Three activists who boarded a Japanese whaling ship on the high seas were Friday successfully transferred to an Australian customs vessel after Tokyo agreed to release them without charge.
The men from the Forest Rescue Australia environmental group boarded the Shonan Maru No.2, escorting Japanese whalers on an Antarctic hunt, off Australia's west coast on Saturday.
There were fears they would be taken to Japan and tried for trespassing but after a flurry of diplomatic activity, Tokyo on Tuesday decided to release them and an Australian ship diverted to pick them up en route to Antarctica.
Attorney-General Nicola Roxon said the men were transferred onto the ACV Ocean Protector using tenders without incident and appeared to be in good health.
She condemned Japanese whaling but warned protestors that similar action in the future could result in charges in Japan.
"We support peaceful protest, but dangerous action on the high seas is quite different. We strongly encourage both sides of this dispute to respect the law and act calmly," she said.
"Protestors must be aware that, in the future, such action may lead to charges in another country and possible conviction.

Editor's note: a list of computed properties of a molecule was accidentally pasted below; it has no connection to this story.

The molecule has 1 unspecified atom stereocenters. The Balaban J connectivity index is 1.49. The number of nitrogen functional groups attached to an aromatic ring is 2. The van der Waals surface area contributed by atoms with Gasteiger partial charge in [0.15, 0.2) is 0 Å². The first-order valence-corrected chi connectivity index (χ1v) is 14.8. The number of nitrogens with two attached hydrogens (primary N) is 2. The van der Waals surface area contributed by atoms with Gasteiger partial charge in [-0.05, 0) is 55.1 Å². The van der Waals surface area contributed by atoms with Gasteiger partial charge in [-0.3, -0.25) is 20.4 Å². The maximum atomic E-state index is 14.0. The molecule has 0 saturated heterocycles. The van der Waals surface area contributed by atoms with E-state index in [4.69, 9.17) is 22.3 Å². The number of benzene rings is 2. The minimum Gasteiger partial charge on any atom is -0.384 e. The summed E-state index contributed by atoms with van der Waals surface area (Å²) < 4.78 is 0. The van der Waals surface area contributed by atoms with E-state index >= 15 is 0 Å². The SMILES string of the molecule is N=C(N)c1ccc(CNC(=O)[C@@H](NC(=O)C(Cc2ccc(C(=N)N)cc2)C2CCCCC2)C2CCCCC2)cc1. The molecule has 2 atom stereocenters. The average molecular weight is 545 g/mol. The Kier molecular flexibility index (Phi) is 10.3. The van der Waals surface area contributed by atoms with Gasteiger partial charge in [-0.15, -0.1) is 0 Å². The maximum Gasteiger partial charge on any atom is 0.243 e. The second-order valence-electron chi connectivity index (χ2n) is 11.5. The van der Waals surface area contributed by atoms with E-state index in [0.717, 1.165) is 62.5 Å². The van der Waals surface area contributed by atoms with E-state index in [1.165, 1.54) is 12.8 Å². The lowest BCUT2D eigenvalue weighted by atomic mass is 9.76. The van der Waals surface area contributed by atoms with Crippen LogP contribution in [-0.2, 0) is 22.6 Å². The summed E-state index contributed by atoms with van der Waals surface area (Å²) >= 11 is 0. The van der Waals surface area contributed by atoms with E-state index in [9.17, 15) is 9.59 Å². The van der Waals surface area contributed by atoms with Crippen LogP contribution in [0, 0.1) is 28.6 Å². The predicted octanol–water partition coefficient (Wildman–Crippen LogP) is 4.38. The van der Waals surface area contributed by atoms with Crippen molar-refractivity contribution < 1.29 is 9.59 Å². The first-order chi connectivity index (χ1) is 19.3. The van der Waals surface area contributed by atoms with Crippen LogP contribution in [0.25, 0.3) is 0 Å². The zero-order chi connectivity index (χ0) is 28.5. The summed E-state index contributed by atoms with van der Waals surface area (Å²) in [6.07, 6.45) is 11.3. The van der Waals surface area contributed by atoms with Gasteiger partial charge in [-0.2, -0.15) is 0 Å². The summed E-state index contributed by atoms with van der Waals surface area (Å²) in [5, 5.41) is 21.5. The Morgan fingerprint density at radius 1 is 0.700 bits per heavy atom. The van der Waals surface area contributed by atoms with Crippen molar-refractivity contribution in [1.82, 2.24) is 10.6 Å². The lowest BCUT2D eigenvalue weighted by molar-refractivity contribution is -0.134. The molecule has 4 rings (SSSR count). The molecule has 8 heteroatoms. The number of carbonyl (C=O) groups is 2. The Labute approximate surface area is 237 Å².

"The Australian government thanks Japan for its cooperation in the return of the Australian citizens," she added.
Forest Rescue said it boarded the vessel to try to prevent the Shonan Maru from tailing the Steve Irwin, a ship from anti-whaling group Sea Shepherd, back to the Southern Ocean where Japan annually hunts for whales.
The Steve Irwin returned to Australia last week because another Sea Shepherd ship, the Brigitte Bardot, was damaged in high seas and needed escorting home, setting back the group's annual harassment of the whalers.
It has since left to rejoin fellow Sea Shepherd ship, the Bob Barker, in pursuit of the Japanese fleet.
Commercial whaling is banned under an international treaty but Japan has since 1987 used a loophole to carry out "lethal research" on the creatures in the name of science.
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